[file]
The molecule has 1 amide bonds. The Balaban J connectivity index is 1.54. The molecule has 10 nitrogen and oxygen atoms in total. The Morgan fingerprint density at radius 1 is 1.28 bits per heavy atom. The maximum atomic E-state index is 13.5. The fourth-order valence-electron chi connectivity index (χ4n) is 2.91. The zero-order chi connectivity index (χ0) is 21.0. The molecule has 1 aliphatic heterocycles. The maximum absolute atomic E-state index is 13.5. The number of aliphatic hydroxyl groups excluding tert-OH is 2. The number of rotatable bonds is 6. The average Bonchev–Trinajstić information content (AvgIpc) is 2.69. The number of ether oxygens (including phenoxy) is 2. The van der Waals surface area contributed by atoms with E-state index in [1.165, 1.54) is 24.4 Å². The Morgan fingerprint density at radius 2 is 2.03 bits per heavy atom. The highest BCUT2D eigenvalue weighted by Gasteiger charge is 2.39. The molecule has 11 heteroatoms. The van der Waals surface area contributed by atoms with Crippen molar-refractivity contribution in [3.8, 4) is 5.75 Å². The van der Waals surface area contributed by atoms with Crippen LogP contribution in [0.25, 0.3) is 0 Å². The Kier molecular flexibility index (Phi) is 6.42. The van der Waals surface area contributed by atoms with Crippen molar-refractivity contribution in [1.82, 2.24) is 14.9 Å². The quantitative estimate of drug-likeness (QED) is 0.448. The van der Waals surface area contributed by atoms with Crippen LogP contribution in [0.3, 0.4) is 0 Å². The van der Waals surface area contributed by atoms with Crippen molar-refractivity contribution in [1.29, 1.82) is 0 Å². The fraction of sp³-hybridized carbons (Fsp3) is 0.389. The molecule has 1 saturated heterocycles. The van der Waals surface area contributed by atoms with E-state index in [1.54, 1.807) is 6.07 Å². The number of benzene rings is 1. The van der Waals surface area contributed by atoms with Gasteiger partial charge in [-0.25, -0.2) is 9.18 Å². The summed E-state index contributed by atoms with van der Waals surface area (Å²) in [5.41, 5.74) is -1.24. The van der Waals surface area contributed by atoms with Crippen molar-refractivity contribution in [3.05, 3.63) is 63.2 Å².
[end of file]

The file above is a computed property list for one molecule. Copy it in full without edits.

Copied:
The molecule has 1 amide bonds. The Balaban J connectivity index is 1.54. The molecule has 10 nitrogen and oxygen atoms in total. The Morgan fingerprint density at radius 1 is 1.28 bits per heavy atom. The maximum atomic E-state index is 13.5. The fourth-order valence-electron chi connectivity index (χ4n) is 2.91. The zero-order chi connectivity index (χ0) is 21.0. The molecule has 1 aliphatic heterocycles. The maximum absolute atomic E-state index is 13.5. The number of aliphatic hydroxyl groups excluding tert-OH is 2. The number of rotatable bonds is 6. The average Bonchev–Trinajstić information content (AvgIpc) is 2.69. The number of ether oxygens (including phenoxy) is 2. The van der Waals surface area contributed by atoms with E-state index in [1.165, 1.54) is 24.4 Å². The Morgan fingerprint density at radius 2 is 2.03 bits per heavy atom. The highest BCUT2D eigenvalue weighted by Gasteiger charge is 2.39. The molecule has 11 heteroatoms. The van der Waals surface area contributed by atoms with Crippen molar-refractivity contribution in [3.8, 4) is 5.75 Å². The van der Waals surface area contributed by atoms with Crippen LogP contribution in [0.25, 0.3) is 0 Å². The Kier molecular flexibility index (Phi) is 6.42. The van der Waals surface area contributed by atoms with Crippen molar-refractivity contribution in [1.82, 2.24) is 14.9 Å². The quantitative estimate of drug-likeness (QED) is 0.448. The van der Waals surface area contributed by atoms with Crippen LogP contribution in [0.3, 0.4) is 0 Å². The van der Waals surface area contributed by atoms with Crippen molar-refractivity contribution in [1.29, 1.82) is 0 Å². The fraction of sp³-hybridized carbons (Fsp3) is 0.389. The molecule has 1 saturated heterocycles. The van der Waals surface area contributed by atoms with E-state index in [1.54, 1.807) is 6.07 Å². The number of benzene rings is 1. The van der Waals surface area contributed by atoms with Gasteiger partial charge in [-0.25, -0.2) is 9.18 Å². The summed E-state index contributed by atoms with van der Waals surface area (Å²) in [5.41, 5.74) is -1.24. The van der Waals surface area contributed by atoms with Crippen molar-refractivity contribution in [3.05, 3.63) is 63.2 Å².